I boil at every mention of a "mastering engineer" that is needed to bring the product to the public. If the product was properly engineered in the first place, there should be no need for further adulteration. At Columbia the remix to two track from the three track classical original tapes was straight foward 3 to 2 mixdown. The resultant two track "master tape" had NO cutting eq or other crap added. That tape was then used to make two track dupes for Europe and Japan. It was also used for cutting the lp master disc. The only changes at that point were the normal cutting precautions for hi freq. limit (depending on whether it was an Ortophon or Westrex cutterhead) and diameter eq. In some cases, low freq content was adjusted for lpi, as was level. At independant sessions (not Columbia), I have witnessed god-awful manipulation of the recorded material without the albums' producer being in control of the situation. You hear this every day in Rhino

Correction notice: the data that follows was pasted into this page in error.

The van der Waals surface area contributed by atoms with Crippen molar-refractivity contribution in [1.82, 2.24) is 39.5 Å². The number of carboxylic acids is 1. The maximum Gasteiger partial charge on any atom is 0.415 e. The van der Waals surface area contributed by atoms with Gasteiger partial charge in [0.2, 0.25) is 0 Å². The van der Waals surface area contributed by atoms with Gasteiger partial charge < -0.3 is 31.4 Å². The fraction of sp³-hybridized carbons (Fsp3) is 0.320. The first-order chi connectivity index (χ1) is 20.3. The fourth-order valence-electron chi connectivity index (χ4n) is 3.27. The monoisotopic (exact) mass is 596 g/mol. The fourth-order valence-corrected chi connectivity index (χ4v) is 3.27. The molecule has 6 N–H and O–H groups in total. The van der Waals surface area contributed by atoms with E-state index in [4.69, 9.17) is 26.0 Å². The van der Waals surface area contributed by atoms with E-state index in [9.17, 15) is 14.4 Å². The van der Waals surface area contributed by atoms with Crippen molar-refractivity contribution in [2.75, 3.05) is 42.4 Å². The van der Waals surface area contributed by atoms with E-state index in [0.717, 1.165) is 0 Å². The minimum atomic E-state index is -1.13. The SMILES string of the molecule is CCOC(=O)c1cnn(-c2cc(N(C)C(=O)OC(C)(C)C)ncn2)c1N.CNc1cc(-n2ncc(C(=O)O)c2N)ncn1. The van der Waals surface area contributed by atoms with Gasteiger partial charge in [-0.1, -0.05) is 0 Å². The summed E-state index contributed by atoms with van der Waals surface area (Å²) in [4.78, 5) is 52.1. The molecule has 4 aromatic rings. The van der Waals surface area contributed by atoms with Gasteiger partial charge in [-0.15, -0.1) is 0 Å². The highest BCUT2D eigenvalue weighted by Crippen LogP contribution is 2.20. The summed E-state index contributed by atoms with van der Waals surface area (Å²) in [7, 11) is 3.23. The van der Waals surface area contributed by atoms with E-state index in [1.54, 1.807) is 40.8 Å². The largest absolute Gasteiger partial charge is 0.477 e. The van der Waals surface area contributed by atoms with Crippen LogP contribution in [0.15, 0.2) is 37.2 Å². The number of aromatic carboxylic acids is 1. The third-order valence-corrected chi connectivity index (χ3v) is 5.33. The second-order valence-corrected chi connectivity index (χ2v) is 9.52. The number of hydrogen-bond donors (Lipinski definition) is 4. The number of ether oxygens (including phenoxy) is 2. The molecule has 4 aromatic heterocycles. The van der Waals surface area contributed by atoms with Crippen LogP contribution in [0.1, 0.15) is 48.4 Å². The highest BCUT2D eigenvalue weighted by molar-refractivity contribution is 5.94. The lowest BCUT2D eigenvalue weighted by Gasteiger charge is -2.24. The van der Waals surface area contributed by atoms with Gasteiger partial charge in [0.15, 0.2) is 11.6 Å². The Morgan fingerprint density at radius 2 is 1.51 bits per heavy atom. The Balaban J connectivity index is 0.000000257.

remastering and others whio have never listened to the original hit record for comparison. The result is stilted eq and distortion. Compare, for instance the session I did for the Four Seasons as re-released by Rhino on the "Anniversary" album-silver cover), and the remastered same songs on Ace records out of London. The differences are jaw-dropping. It apparently involves where the copies were obtained and how many generations...add to that (as I discovered during my years with Dolby)
the fact that many copies had NO TONE or Dolby tone for reproductive calibration. Those copies were "fly by the seat of your pants" so-called
engineers. At Columbia, every tape that came in for disc mastering were previewed for level...and then we set the "tone" for a 3db possible overshoot. This small step insured that the disc was an accurate transfer
without any meddling to the program. The results are obvious when listening. While there may be situations that arise when mastering for cd,
that require some adjustment for technical reasons...still it is not cause for remixing (which has been done in the name of "improving the material".
Best, George S.